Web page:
LEM Thoughts of the Week: What IT Security Buzzword Drives You Nuts?


In honor of the RSA Conference (et al) this week, where buzzwords and BS are sure to be running high...

What IT Security buzzword or nonsense trend drives you nuts? What's your pet peeve topic, question, product, or buzzword? Read an article recently that made you say "that's nonsense" or cringe?  Maybe one of those irritating "security predictions for 2014" articles that says the same thing every year, or states the obvious?

Mobile security is one of my favorites over the last 5 years. This year will be the year of AV on phones, I'm sure of it! If we're wrong, now let's call it something else - mobile device management, BYOD...

What about you?

PS: We'll have an early topic of the week on Thursday for next week thanks to this month's customer newsletter. emoticons_happy.png

  • Hit the pavement running     -  Most really don't want to hit pavement to begin with, let alone running.

    At the end of the day     - Translation  I have no clue what will happen, or what did happen, or how to make it happen.   But here is where I want everyone to agree.

    Circle back     - Usually used to indicate they will contact you again "at the end of the day"

  • something a prior boss said on a regular basis drove me nuts... "On a go forward basis"

  • BIG DATA is one of those buzz terms that I find frustrating because without context it doesn't have a lot of meaning yet you see it getting used constantly in the industry.  While the term certainly seems to have gained traction in getting a definition it still doesn't have much meaning without context.  In many of the groups in LinkedIn I see companies trying to sell me solutions for my "Big Data" and I really have no idea what it is they are trying to help me with; that's not to mention the fact it also comes across much to similar to a male enhancement ad.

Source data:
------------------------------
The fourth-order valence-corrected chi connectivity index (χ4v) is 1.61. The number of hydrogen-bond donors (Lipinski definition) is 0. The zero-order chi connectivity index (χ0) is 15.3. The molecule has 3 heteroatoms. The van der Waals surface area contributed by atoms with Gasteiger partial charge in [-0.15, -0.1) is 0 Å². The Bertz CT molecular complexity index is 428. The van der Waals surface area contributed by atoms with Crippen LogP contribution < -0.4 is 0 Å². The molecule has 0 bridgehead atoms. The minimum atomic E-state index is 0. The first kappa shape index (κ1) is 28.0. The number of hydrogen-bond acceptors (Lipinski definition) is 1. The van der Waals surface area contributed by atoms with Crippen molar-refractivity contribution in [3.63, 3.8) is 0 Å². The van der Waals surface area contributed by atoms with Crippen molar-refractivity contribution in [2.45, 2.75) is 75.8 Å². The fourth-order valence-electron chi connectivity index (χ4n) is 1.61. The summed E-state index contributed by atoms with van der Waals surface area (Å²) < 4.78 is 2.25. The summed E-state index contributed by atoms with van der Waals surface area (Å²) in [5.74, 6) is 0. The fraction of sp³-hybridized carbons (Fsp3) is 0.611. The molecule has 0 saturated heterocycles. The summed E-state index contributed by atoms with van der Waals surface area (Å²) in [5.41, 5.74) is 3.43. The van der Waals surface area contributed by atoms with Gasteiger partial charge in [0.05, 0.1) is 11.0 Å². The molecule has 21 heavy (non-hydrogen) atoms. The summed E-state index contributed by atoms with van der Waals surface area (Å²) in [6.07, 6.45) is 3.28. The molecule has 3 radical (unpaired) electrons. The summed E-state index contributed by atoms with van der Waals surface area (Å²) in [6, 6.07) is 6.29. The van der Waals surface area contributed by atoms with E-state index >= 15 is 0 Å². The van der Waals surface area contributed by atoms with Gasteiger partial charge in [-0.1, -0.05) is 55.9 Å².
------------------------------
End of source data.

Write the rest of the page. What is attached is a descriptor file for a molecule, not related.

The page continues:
• Big Data....yea right.  Sales people try to keep selling me products to solve my Big Data issue.  Then I tell them how much space I have in the SAN and they walk away.  

    I am still dealing with small data.  What about me?


  • Non-Linear Correlation  

    I have had people ask me to show them a concrete example of non-linear correlation in LEM.  This idea is more of a statistical relationship within the dataset rather then creating a 'non-linear' filter rule.

  • Kind of like Rich Data....this was the key word thrown around when a former employer was trying to implement a CMDB. We had very Rich Data because

    references were not normalized across all the data sources.  The vendor couldn't handle it...

  • FormerMember
    0 FormerMember over 7 years ago in reply to cscoengineer

    Well, what WE mean when we say non-linear is that events can fire a correlation regardless of the order they occur.A lot of correlation engines have an "A, followed by B, followed by C" building blocks approach not an "A and B and C need to happen within a reasonable timeframe of one another" approach. Sometimes events don't come in in order due to different sources (if you're correlating firewall data with OS data, one might be faster than the other). Since rules that correlate multiple events are fairly uncommon in the scope of things (most people still have "small data" problems emoticons_wink.png) it's not really an every day exercise. It would take many rules to do what 1 rule would do if you really meant the second one and had to build a rule for all the permutations. (OTOH if you really mean the first one, we can do that, too, because the timestamps are a part of the event.)